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WolfRAT Malware Targets WhatsApp, Facebook Messenger

Walden Systems Geeks Corner News WolfRAT Malware Targets WhatsApp, Facebook Messenger Rutherford NJ New Jersey NYC New York City North Bergen County
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An Android malware has been found by researchers that targets messaging apps like WhatsApp and Facebook Messenger to scrape information. The malware, called WolfRAT, was found targeting Thai users. Researcher believe the malware is operated by Wolf Research, a Germany-based spyware organization that develops and sells malware to governments.

Chat details in WhatsApp records, messengers and SMSs of the world carry some sensitive information and people forget these can happen on their phone. WolfRAT specifically targets a highly popular encrypted chat app in Asia called Line, which suggests that even a careful user with some awareness around end-to-end encryption chats would still be at the mercy of WolfRAT.


Once downloaded, WolfRAT acts like a legitimate services, such as Google Play apps or Flash updates, by using their icons and package names. These are normally functional packages, with no user interaction needed. The malware uses a package name com.google.services to fake being a Google Play application. The name appears generic enough to make a non-tech savvy users think it is related to Google. When the user clicks the application icon, they will only see generic Google application information.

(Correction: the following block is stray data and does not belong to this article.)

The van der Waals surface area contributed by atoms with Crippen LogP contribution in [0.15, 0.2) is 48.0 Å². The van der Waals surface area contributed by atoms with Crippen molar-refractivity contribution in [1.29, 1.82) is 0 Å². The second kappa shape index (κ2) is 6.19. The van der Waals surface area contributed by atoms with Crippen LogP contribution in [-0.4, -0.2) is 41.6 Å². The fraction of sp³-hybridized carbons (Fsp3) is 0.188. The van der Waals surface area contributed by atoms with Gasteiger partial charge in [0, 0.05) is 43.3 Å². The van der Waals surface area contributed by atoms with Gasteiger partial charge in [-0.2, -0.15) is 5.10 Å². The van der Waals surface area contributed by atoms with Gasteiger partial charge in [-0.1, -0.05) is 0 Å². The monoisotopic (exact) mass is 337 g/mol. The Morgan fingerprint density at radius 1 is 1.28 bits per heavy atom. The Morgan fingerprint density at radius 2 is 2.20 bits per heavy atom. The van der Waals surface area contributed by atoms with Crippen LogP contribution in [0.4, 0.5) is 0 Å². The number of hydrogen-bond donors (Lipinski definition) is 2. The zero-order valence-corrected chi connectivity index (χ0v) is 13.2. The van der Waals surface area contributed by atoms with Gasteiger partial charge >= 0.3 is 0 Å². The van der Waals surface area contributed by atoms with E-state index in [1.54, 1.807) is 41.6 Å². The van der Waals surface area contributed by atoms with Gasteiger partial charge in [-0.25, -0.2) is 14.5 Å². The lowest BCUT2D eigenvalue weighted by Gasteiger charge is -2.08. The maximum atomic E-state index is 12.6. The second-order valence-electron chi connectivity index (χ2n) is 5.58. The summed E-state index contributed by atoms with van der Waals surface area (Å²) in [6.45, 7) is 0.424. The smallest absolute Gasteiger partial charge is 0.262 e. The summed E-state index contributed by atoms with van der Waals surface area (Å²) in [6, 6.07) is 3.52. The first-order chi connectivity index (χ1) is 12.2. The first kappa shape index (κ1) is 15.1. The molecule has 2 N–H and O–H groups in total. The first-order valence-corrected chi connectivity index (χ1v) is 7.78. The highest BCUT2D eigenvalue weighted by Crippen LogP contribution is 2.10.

Upon further research of WolfRAT, researchers found the RAT is based on a previously leaked malware named DenDroid. DenDroid was discovered in 2014 and is a simple Android malware. DenDroid contains espionage-based commands for taking photos and videos, recording audio and uploading pictures. Later versions of the malware also have various permissions requesting ACCESS_SUPERUSER and DEVICE_ADMIN privileges to access privileged access rights the device. Newer versions of the malware actively search for Facebook Messenger, WhatsApp and Line activities. Once these apps are opened, the malware takes screenshots and uploads them to the C2.

Researchers linked the campaign to Wolf Research after identifying infrastructure overlaps and string references used previously by the group. The organization appears to be shut down. Researchers believe its members are continuing to work under a new organization, called LokD. Based on the organization’s website, it also proposes services and developed zero-day vulnerabilities to test their own products.